VOL: 97, ISSUE: 15, PAGE NO: 42
Karen Easton, MSc, RGN, RMN, is now nurse consultant (gynaecology), the women's health unit, Gloucestershire Royal NHS Trust
Nicky Burns, MSc, RN, is advanced nurse practitioner (gynaecology), the women's health unit, Gloucestershire Royal NHS TrustAfter a recruitment crisis early last year at the women's health unit, Gloucestershire Royal NHS Trust, we were asked to take on the duties of an obstetric and gynaecology senior house officer (SHO) for six months in addition to our own jobs. We opted to share this role, rather than one of us taking it over completely, so that we could maintain our special interests as advanced nurse practitioners (ANPs).
After a recruitment crisis early last year at the women's health unit, Gloucestershire Royal NHS Trust, we were asked to take on the duties of an obstetric and gynaecology senior house officer (SHO) for six months in addition to our own jobs. We opted to share this role, rather than one of us taking it over completely, so that we could maintain our special interests as advanced nurse practitioners (ANPs).
The working environment
The unit delivers about 3,000 babies a year and has 42 maternity beds. The gynaecology ward has 16 beds and five day-case trolleys. The ward treats 1,600 inpatients and 1,300 day cases every year. Six consultants and six registrars work in three teams, each of which has a junior SHO. It was decided that we would work for one of the consultant teams in place of its SHO. The other two teams consisted of two consultants, two registrars and one SHO each.
Before taking on the SHO role, the nurse practitioners covered holidays, study-leave and one weekend in four to support the registrar, so it was anticipated that we would be able to cope with the day-to-day management of patients in the unit.
The SHOs' responsibilities include the preoperative clerking of patients for elective major surgery, Caesarean sections, minor surgery, organising investigations for elective and emergency admissions and a diagnostic role in early pregnancy assessment. The early pregnancy service is attached to the gynaecology ward and is totally nurse-led. SHOs also provide on-call cover for the unit to support the registrar until 10pm on weekdays and during the day at weekends.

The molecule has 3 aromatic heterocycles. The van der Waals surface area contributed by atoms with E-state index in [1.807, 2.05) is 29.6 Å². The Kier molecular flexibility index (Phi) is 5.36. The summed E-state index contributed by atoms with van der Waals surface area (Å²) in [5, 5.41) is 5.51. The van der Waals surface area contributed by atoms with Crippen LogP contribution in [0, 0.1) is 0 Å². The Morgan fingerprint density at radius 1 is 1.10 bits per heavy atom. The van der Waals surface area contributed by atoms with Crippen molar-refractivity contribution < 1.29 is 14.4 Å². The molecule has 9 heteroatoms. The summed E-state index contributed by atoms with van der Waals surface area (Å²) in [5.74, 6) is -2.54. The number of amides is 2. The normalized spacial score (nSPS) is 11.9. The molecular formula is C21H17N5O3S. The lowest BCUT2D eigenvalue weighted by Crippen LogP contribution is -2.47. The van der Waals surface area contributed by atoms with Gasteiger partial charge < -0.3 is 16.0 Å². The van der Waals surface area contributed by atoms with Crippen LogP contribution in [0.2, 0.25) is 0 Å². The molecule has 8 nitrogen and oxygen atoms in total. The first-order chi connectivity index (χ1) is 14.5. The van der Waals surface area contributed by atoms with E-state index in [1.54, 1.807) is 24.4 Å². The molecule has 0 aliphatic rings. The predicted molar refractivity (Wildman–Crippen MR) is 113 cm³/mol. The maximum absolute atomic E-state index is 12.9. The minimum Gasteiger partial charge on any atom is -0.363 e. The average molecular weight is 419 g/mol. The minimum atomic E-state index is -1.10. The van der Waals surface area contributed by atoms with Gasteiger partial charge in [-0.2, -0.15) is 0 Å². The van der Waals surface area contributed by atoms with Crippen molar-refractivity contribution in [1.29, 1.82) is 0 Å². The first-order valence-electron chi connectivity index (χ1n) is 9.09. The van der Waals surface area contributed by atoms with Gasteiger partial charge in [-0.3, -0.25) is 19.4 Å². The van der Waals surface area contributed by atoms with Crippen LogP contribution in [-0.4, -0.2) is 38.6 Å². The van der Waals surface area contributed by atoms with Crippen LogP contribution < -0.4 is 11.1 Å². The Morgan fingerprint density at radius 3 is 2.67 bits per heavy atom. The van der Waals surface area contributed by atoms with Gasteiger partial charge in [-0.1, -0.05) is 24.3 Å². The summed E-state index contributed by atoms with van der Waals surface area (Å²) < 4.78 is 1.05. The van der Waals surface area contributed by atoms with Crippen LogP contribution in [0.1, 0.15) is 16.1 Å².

Advanced nurse practitioners
The gynaecology service at the trust has employed ANPs for the past three years. As ANPs, we already worked on the ward and in the outpatient department, carrying out a variety of tasks which included the provision of an early pregnancy assessment clinic, ward cover, clerking patients before surgery and the assessment of emergency admissions. Apart from sharing some aspects of our jobs, we both had an area of special interest: one of us was working towards accreditation as a colposcopist while the other specialised in continence care and urodynamics.
The decision to expand the ANP role
The clinical director of the unit, a consultant obstetrician and gynaecologist, had to consider the options when one SHO post was not filled at short notice. After discussions with his colleagues and ourselves, it was decided that we would cover the rota for a six-month period.
ANP posts were initially developed partly as a result of the reduction in junior doctor's hours. The expansion of our roles also formed part of a pilot to establish whether this might be a good way to cope with change in the future.
The first ANP post was created three years ago and the second followed a year later, by which time we had already developed assessment and diagnostic skills. We have been well supported throughout by the unit medical team: an important factor in the success of these roles (Woods, 1999).
Professional and legal considerations
The Scope of Professional Practice (UKCC, 1992) states that nurses are accountable for their own competency. Before taking up the SHO post, we attended sessions on several areas of practice, such as preoperative clerking for Caesarean sections, so that we could demonstrate competence in them.
The post was insured by the trust's vicarious liability clause, but we still had to consider the legal implications of this role expansion. Reveley (1999) states that when nurses practise in an expanded role, including tasks that were once considered medical territory, they have to be as competent as doctors. This meant that we did what any junior doctor would do and sought senior medical advice when necessary.
Combining the roles of ANP and SHO necessitated longer working hours than the 37.5 hours a week we were contracted to do (doctors currently work a 48-hour week). For this reason arrangements were made to remunerate us for the extra time we worked, which was a welcome bonus.
The main challenge was to provide quality, holistic care to patients without the authority to prescribe drug therapy - a fact that resulted in great frustration when out-of-hours medical cover consisted of an on-call consultant and a registrar who was often tied up in the delivery suite. Many drugs had to be prescribed over the telephone, being written up and signed for later.